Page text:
· families are to be counseled and expected to eat regular meals together without television, including breakfast, encourage active play and discourage sedentary activities in children;

· results of the discussions should be documented and a copy of the agreed goals and actions are to be kept in the child’s medical records;

· referral of overweight children to weight loss specialists and weight loss programs that focus on behavioral changes to reduce calories and increase physical activity;

· overweight children may need to do more than an hour of exercise a day and encouraged into structured activities;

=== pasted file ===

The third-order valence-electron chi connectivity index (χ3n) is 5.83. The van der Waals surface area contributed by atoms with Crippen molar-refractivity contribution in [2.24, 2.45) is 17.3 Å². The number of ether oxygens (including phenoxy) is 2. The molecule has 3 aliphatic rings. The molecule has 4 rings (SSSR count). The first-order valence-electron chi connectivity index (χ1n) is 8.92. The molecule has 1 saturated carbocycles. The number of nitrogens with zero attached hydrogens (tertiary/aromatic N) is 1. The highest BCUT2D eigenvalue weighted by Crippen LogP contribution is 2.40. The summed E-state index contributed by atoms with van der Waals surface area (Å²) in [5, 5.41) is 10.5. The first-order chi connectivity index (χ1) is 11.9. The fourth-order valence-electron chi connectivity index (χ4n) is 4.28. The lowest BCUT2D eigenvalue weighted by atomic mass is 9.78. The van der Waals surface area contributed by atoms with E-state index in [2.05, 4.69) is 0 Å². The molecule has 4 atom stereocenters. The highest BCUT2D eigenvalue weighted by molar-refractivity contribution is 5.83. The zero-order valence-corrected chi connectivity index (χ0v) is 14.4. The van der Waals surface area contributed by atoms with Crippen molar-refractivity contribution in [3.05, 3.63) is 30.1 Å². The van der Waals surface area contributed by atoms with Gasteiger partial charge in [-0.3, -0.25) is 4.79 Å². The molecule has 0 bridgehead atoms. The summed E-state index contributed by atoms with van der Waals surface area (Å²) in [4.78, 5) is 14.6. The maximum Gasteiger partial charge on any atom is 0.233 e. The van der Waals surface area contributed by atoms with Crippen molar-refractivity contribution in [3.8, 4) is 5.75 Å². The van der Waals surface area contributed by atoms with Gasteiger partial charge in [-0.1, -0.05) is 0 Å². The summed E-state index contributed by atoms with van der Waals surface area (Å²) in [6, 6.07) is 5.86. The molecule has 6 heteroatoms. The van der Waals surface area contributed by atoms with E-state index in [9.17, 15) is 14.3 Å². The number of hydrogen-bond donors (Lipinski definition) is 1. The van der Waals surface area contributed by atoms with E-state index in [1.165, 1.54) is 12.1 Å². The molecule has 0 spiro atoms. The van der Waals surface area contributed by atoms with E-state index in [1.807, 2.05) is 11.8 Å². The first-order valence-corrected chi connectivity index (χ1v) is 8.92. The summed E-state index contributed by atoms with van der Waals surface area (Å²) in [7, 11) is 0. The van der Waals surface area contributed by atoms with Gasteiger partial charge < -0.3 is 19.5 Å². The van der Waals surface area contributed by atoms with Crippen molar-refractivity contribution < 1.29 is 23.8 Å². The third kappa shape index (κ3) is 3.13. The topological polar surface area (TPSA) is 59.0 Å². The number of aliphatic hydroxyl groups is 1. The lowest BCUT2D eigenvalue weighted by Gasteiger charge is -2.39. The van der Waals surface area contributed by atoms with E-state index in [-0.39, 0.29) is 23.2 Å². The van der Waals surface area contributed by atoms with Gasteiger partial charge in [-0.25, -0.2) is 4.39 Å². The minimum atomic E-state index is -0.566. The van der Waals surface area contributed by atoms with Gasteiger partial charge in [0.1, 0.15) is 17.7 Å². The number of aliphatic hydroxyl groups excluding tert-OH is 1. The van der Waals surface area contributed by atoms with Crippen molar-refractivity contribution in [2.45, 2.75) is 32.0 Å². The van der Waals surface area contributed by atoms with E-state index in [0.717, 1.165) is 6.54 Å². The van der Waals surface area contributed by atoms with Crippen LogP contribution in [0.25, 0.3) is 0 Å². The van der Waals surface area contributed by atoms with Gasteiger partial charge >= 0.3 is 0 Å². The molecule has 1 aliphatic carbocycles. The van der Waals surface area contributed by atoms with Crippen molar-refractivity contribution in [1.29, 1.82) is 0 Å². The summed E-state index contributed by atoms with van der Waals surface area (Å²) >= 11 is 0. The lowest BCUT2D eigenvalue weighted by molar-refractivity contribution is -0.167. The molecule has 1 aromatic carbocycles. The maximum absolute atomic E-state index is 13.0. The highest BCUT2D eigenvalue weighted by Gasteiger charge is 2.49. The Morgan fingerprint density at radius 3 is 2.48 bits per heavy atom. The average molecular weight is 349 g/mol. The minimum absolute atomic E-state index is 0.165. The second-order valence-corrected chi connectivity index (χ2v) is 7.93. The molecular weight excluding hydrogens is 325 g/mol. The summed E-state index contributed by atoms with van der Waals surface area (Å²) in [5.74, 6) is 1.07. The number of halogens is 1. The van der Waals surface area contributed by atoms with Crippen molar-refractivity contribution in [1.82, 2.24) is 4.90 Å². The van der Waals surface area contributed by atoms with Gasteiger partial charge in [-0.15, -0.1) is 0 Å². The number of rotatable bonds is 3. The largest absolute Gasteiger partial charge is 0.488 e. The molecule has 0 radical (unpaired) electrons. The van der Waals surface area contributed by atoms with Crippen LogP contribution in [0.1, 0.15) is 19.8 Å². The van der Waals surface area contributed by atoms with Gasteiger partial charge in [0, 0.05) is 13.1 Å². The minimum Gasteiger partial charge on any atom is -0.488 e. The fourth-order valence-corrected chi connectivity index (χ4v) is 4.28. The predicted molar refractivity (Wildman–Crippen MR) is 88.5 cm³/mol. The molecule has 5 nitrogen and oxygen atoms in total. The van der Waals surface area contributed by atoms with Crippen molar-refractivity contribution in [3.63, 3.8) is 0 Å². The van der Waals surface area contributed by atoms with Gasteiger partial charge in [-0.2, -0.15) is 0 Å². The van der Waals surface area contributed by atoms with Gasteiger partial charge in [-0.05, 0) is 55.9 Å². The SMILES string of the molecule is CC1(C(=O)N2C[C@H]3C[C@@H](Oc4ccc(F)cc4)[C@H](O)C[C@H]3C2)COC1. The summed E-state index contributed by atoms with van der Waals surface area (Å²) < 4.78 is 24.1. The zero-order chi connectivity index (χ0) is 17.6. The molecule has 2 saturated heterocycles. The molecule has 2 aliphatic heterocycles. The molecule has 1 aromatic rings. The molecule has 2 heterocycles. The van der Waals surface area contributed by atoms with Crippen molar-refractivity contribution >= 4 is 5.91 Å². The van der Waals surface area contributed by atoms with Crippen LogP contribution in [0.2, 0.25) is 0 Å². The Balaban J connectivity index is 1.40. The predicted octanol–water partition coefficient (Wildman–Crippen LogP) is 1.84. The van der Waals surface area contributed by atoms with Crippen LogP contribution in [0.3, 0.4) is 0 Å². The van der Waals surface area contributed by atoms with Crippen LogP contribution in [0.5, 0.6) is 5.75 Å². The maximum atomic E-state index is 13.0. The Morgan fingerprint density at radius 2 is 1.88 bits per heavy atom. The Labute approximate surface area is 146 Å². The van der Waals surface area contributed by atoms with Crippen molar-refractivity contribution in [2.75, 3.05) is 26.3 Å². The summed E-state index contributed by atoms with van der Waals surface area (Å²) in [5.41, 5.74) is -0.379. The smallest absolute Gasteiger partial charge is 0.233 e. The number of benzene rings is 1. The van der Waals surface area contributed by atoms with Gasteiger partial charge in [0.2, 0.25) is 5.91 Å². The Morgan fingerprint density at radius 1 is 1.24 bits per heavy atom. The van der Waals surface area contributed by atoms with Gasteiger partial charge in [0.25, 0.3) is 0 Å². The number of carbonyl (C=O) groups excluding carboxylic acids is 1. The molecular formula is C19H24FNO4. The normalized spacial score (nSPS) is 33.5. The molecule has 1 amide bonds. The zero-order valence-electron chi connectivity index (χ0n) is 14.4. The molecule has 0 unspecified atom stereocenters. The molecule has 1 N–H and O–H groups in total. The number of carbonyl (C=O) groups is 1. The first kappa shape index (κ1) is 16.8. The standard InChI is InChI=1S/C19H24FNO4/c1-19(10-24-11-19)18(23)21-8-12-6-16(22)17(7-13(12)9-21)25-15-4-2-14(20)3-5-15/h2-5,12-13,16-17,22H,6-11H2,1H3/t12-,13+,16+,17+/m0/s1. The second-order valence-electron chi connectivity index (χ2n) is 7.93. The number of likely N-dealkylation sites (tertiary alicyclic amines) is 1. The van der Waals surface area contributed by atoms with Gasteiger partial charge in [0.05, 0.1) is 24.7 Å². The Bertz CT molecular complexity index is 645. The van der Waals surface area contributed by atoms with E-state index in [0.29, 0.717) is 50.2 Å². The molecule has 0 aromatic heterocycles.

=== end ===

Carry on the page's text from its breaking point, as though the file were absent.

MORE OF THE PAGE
· extensive work-ups for overweight children to identify “comorbidities” (cholesterol, blood pressure, insulin and glucose, liver and endocrine function, etc.);

· for those who fail to meet their weight loss target weight, orlistat or sibutramine is recommended for children 12 years and older with comorbidities, and may be used indefinitely to maintain weight loss; and....

· “Bariatric surgery is recommended as an option for adults and children after all appropriate non-surgical measures have been tried but have failed to achieve or maintain adequate, clinically beneficial weight loss for at least 6 months.” However, “surgical intervention is not generally recommended in children or young people [section]. Bariatric surgery may be considered for young people only in exceptional circumstances, and if they have achieved or nearly achieved physiological maturity [section].” These restrictions would be removed under this new proposal.